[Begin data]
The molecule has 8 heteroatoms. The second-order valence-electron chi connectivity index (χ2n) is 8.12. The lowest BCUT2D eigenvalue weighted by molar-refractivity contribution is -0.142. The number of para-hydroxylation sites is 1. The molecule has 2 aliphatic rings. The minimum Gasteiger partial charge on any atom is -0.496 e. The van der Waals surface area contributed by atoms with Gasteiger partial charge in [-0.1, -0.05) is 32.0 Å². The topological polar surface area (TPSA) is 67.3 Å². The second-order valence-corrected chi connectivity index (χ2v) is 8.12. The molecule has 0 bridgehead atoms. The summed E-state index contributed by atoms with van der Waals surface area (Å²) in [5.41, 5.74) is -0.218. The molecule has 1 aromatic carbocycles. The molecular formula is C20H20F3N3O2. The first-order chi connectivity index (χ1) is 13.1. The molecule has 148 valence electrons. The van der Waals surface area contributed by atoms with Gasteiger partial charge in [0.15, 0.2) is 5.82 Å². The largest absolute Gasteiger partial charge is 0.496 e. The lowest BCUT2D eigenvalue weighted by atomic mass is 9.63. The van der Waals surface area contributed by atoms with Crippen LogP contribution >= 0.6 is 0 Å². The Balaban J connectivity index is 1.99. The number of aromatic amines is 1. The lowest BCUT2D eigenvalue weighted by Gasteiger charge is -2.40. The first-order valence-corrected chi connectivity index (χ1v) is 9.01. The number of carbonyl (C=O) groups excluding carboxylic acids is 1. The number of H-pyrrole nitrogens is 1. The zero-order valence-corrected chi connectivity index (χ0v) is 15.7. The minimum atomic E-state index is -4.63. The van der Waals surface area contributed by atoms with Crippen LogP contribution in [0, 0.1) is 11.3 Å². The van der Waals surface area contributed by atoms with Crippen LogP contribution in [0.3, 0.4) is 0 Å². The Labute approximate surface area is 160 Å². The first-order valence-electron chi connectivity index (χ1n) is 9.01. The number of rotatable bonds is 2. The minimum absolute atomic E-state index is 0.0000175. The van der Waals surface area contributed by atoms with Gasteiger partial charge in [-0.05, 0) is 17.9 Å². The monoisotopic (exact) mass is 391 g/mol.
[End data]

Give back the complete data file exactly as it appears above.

The molecule has 8 heteroatoms. The second-order valence-electron chi connectivity index (χ2n) is 8.12. The lowest BCUT2D eigenvalue weighted by molar-refractivity contribution is -0.142. The number of para-hydroxylation sites is 1. The molecule has 2 aliphatic rings. The minimum Gasteiger partial charge on any atom is -0.496 e. The van der Waals surface area contributed by atoms with Gasteiger partial charge in [-0.1, -0.05) is 32.0 Å². The topological polar surface area (TPSA) is 67.3 Å². The second-order valence-corrected chi connectivity index (χ2v) is 8.12. The molecule has 0 bridgehead atoms. The summed E-state index contributed by atoms with van der Waals surface area (Å²) in [5.41, 5.74) is -0.218. The molecule has 1 aromatic carbocycles. The molecular formula is C20H20F3N3O2. The first-order chi connectivity index (χ1) is 13.1. The molecule has 148 valence electrons. The van der Waals surface area contributed by atoms with Gasteiger partial charge in [0.15, 0.2) is 5.82 Å². The largest absolute Gasteiger partial charge is 0.496 e. The lowest BCUT2D eigenvalue weighted by atomic mass is 9.63. The van der Waals surface area contributed by atoms with Crippen LogP contribution >= 0.6 is 0 Å². The Balaban J connectivity index is 1.99. The number of aromatic amines is 1. The lowest BCUT2D eigenvalue weighted by Gasteiger charge is -2.40. The first-order valence-corrected chi connectivity index (χ1v) is 9.01. The number of carbonyl (C=O) groups excluding carboxylic acids is 1. The number of H-pyrrole nitrogens is 1. The zero-order valence-corrected chi connectivity index (χ0v) is 15.7. The minimum atomic E-state index is -4.63. The van der Waals surface area contributed by atoms with Crippen LogP contribution in [0, 0.1) is 11.3 Å². The van der Waals surface area contributed by atoms with Crippen LogP contribution in [0.3, 0.4) is 0 Å². The Labute approximate surface area is 160 Å². The first-order valence-electron chi connectivity index (χ1n) is 9.01. The number of rotatable bonds is 2. The minimum absolute atomic E-state index is 0.0000175. The van der Waals surface area contributed by atoms with Gasteiger partial charge in [-0.05, 0) is 17.9 Å². The monoisotopic (exact) mass is 391 g/mol.